“Humanitarian” Intervention?

Against the Current, No. 43, March/April 1993

The Editors

SHORT-TERM HISTORICAL AMNESIA is a wondrous thing. The government that gang-raped Nicaragua and sponsored death-squad murders across Central America, while pouring weapons into the Shah’s and then Khomeini’s Iran, Saddam Hussein’s Iraq, Haile Selassie’s Ethiopia—and Siad Barre’s Somalia—is now hailed for a “humanitarian mission to feed the starving children of Somalia.” It is putting the bullies, warlords and drug-dealing gangsters of Somalia in their place as an act of charity and world leadership, untainted by mere considerations of military or political interest. Right.

A hundred thousand civilians are dead in Iraq from disease and deprivation caused by U.S. sanctions. Every day 40,000 Third World children under the age of five die from malnutrition and disease that simple access to dean water would save. The allocation of ten percent of the military budget of the major capitalist powers would fund the prevention of these deaths within a decade. Better yet, if the United States government is interested in preventing starvation in Third World countries, it could cancel their debts.

It is important to attempt to understand Somalia, but it is more important first to understand the United States government and its motivations. And the most basic and necessary understanding is that there is no humanitarian imperialism. Let’s be clean Any alleviation of suffering that happens under U.S. auspices in Somalia is welcome of course in itself, but very limited—and secondary in relation to what this intervention is about.

What is it about? For some on the left who are seeking to make sense of this rather new and confusing situation, it appears to be a move by the United States to secure a military base as a strategic counterweight against militant Islamic movements in the Middle East. Well, maybe, but we’re not convinced. For one thing, Washington could have created a permanent massive military land base in Kuwait, but saw no need. And anyway, doesn’t it pay the state of Israel five billion dollars a year for that kind of thing?

It appears to us more likely that the intervention in Somalia has to do with a new phase in imperialist politics—not any major strategic stakes in Somalia itself. Indeed, a great part of the tragedy there results from the fact that the Horn of Africa (Ethiopia, Somalia, Eritrea and Djibouti), which used to be strategic for the superpowers, ceased to be so when the Cold War system collapsed. Stuffed with weapons from old proxy wars, particularly from the sponsorship of the Siad Barre dictatorship by the United States, Somalia after the dictatorship fell entered into internal war without end, a war which was ultimately about nothing but itself.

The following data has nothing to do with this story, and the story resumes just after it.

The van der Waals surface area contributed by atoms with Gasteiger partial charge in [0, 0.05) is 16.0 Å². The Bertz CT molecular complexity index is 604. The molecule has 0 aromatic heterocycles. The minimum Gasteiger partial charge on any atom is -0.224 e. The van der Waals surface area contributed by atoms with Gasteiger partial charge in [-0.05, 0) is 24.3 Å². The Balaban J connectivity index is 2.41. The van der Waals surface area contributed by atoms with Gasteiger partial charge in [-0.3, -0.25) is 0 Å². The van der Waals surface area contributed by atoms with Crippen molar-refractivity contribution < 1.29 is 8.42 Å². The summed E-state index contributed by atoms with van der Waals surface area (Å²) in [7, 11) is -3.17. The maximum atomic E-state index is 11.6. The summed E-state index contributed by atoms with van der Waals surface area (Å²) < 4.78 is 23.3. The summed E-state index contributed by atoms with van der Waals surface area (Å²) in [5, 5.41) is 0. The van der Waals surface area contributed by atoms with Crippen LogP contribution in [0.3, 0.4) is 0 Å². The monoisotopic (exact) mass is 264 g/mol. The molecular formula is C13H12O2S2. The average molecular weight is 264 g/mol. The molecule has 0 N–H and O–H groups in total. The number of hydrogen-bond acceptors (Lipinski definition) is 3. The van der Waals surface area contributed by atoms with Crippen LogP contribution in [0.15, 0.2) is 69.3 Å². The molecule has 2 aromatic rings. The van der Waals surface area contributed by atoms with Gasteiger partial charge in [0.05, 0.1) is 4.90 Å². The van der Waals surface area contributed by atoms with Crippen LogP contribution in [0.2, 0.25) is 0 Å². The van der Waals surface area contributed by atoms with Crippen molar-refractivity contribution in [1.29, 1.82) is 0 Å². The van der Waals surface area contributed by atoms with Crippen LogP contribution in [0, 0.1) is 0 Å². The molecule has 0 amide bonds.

Thus, according to the newly fashionable imperial terminology promoted by the outgoing and incoming administrations, Somalia is a “failed state” that needs to be taken over as an international protectorate (for its own good). There is not and cannot be respectable discussion of a failed system, called world capitalism, of which not only Somalia but the entire African continent is among the chief victims. Nor is it acceptable to extend the “failed state” concept to the United States of America, where a large portion of the African-American and Latino population in cities from Washington D.C. to New York to Los Angeles lives under conditions that beg for emergency resolutions to be implemented by the U. N. Security Council.

Perhaps there are two clues to the meaning of this allegedly humanitarian intervention. First, the fact that (in contrast to the instantaneous mobilization for Operation Desert Shield/Storm/Slaughter) it took place only after mass starvation was looming in Somalia for at least a year suggests it is not driven fundamentally by a material interest like control of oil or military-strategic calculations. Rather, this relatively reluctant intervention ultimately responded to the need and opportunity to assume the appearance of a friendly policeman, intervening to put down the bully on the block—and to hide the reality of who actually destroyed the neighborhood.

Second, the promulgation of the ideology of “failed states suggests an alternative: that this intervention has an important legitimating function for continued post-Cold War militarism, and possibly for a whole new phase of interventions. Without claiming that this explanation is definitive or conclusive, we will briefly explore its implications as a hypothesis.

Keep Those Weapons Coming

The Gulf War was a stunning military success, and an even more amazing political failure. Bumper stickers crowing “These Colors Don’t Run” gave way to “Saddam Hussein Still Has a Job, Do You?” Contrary to all expectations the war failed to reelect Bush; and it left the Gulf region itself less stable and more miserable than before. (Will the next Official Menace be the threat of Iran arming with ex-Soviet nukes?)